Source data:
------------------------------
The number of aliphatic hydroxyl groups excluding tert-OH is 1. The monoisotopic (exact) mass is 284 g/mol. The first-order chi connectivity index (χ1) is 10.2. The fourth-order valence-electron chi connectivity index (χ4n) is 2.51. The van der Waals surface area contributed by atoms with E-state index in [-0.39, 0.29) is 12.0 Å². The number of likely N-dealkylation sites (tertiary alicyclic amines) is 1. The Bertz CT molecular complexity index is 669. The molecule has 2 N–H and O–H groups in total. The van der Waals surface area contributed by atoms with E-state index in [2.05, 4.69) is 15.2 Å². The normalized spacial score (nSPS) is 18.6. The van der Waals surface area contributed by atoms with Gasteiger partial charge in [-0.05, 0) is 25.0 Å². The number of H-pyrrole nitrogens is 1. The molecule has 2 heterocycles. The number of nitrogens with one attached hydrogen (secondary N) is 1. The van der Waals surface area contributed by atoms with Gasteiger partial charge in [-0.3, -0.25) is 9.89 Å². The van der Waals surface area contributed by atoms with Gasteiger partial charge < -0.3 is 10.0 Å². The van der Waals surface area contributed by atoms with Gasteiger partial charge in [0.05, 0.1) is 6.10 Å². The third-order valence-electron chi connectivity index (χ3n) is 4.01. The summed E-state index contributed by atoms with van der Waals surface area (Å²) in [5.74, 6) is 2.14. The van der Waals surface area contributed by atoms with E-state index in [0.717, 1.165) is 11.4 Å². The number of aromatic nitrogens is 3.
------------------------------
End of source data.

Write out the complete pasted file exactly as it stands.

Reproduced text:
The number of aliphatic hydroxyl groups excluding tert-OH is 1. The monoisotopic (exact) mass is 284 g/mol. The first-order chi connectivity index (χ1) is 10.2. The fourth-order valence-electron chi connectivity index (χ4n) is 2.51. The van der Waals surface area contributed by atoms with E-state index in [-0.39, 0.29) is 12.0 Å². The number of likely N-dealkylation sites (tertiary alicyclic amines) is 1. The Bertz CT molecular complexity index is 669. The molecule has 2 N–H and O–H groups in total. The van der Waals surface area contributed by atoms with E-state index in [2.05, 4.69) is 15.2 Å². The normalized spacial score (nSPS) is 18.6. The van der Waals surface area contributed by atoms with Gasteiger partial charge in [-0.05, 0) is 25.0 Å². The number of H-pyrrole nitrogens is 1. The molecule has 2 heterocycles. The number of nitrogens with one attached hydrogen (secondary N) is 1. The van der Waals surface area contributed by atoms with Gasteiger partial charge in [-0.3, -0.25) is 9.89 Å². The van der Waals surface area contributed by atoms with Gasteiger partial charge < -0.3 is 10.0 Å². The van der Waals surface area contributed by atoms with Gasteiger partial charge in [0.05, 0.1) is 6.10 Å². The third-order valence-electron chi connectivity index (χ3n) is 4.01. The summed E-state index contributed by atoms with van der Waals surface area (Å²) in [5.74, 6) is 2.14. The van der Waals surface area contributed by atoms with E-state index in [0.717, 1.165) is 11.4 Å². The number of aromatic nitrogens is 3.